U.S. retailers ended 2001 with a reprieve from the troubles that have plagued them for most of the year as frigid temperatures across much of the nation boosted sales of apparel and winter-weather merchandise.

The Arctic chill of the past couple of weeks followed an unseasonably warm November that put a crimp in holiday sales.

This year's shrinking economy, a spike in the U.S. jobless rate and fallout from the Sept. 11 attacks on two major U.S. cities have also contributed to the slowdown in consumer spending.

U.S. chain store sales rose a modest 0.9 percent in the seven days ended on Saturday, following a 2.9 percent rise one week earlier, the Bank of Tokyo-Mitsubishi and UBS Warburg reported in their Weekly Chain Store Sales Snapshot compiled from results of seven major retailers.

But analysts said the last-minute boost is not likely to save retailers' profits because of deep discounting by department stores and specialty chains.

Merrill Lynch retail analyst Dan Barry said heavy promotions at department stores are likely to drive earnings slightly below current estimates.

"We believe that shoppers rushed out to the stores to take advantage of deep discounts, particularly at the department stores," he said.

U.S. retail sales at discount, chain and department stores fell sharply in the first four weeks of December, but improved modestly during the week of Christmas, according to the Redbook Sales Average report released Wednesday.

Sales fell 3.9 percent in the four weeks ended Saturday from the previous month. Year-over-year sales in the latest week rose 1.5 percent.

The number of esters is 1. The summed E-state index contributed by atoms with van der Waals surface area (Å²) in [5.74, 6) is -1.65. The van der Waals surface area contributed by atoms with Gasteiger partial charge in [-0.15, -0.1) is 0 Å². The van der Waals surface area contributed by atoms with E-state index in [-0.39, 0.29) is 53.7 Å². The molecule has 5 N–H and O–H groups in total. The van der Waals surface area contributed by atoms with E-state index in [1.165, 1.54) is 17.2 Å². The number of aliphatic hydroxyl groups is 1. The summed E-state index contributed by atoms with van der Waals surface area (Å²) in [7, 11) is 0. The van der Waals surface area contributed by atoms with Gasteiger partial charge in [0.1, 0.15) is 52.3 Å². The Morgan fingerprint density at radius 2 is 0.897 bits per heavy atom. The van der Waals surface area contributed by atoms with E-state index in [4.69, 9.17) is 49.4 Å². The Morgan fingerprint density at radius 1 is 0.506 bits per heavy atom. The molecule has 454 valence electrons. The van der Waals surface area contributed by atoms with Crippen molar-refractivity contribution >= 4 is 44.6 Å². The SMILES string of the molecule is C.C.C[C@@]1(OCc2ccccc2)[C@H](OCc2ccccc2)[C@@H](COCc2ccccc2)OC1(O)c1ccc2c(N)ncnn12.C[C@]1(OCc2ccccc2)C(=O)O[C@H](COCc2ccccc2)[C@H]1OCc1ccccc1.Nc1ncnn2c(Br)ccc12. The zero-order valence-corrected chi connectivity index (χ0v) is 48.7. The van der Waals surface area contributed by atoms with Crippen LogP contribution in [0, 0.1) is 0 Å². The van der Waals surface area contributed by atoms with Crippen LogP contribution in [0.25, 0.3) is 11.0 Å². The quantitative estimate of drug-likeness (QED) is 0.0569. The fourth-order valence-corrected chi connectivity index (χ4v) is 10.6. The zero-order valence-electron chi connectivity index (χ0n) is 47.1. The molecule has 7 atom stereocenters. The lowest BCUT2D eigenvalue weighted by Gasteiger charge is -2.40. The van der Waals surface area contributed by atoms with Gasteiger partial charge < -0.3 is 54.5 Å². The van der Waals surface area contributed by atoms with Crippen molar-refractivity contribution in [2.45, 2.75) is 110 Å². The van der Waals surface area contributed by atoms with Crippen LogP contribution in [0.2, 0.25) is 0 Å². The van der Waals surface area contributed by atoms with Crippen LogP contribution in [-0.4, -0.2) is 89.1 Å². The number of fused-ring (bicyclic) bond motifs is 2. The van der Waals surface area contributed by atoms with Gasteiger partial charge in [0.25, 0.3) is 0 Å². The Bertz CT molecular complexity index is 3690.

The Redbook Average is released weekly by Instinet Research, a division of Instinet, a Reuters-owned electronic brokerage.

According to the U.S. Commerce Department, the worst holiday season for retailers in recent years was in 1990, when sales were flat.

As anticipated, the nation's top discount stores like Wal-Mart Stores Inc. and Target Corp., as well as top consumer electronics retailers like Best Buy Co. Inc. and Circuit City Stores Inc., dominated the latest holiday sales period.

Earlier this week, Bentonville, Arkansas-based Wal-Mart, the world's largest retailer, estimated that December sales at stores open at least one year increased at the high end of a 4 percent to 6 percent range.

Target said sales are on plan for a mid single-digit percentage decline in same-store sales at its Target discount stores, and it sees sales flat to down slightly at its Mervyn's mid-priced department stores and down in the low teens at its Marshall Field's upscale department stores.

But Kmart Corp. failed to benefit from the discount trend. Wal-Mart's No. 2 U.S. rival said last week that same-store sales came in at the low end of its growth target of zero to 2 percent for the week ended Dec. 26.

On Wednesday, Prudential Securities retail analyst Wayne Hood lowered its investment rating on Kmart to a rare "sell" rating from "hold," citing disappointing fourth-quarter results as well as cash flow concerns.

Hood also cut his earnings-per-share expectations for the fourth quarter ending in January and for the next fiscal year. If his estimates prove accurate, he said, Kmart's cash flow could suffer, jeopardizing a plan to fund conversions of the company's supercenters, which sell groceries as well as general merchandise.

"We don't believe a Chapter 11 filing is imminent," Hood said, "but we wouldn't rule it out if the first half of 2002 is disappointing."

In morning New York Stock Exchange trade, Kmart shares fell to $4.72, their lowest level in at least 20 years. At midday, the stock was down 72 cents, or 13.2 percent, at $4.74, down from a 52-week high of $13.50.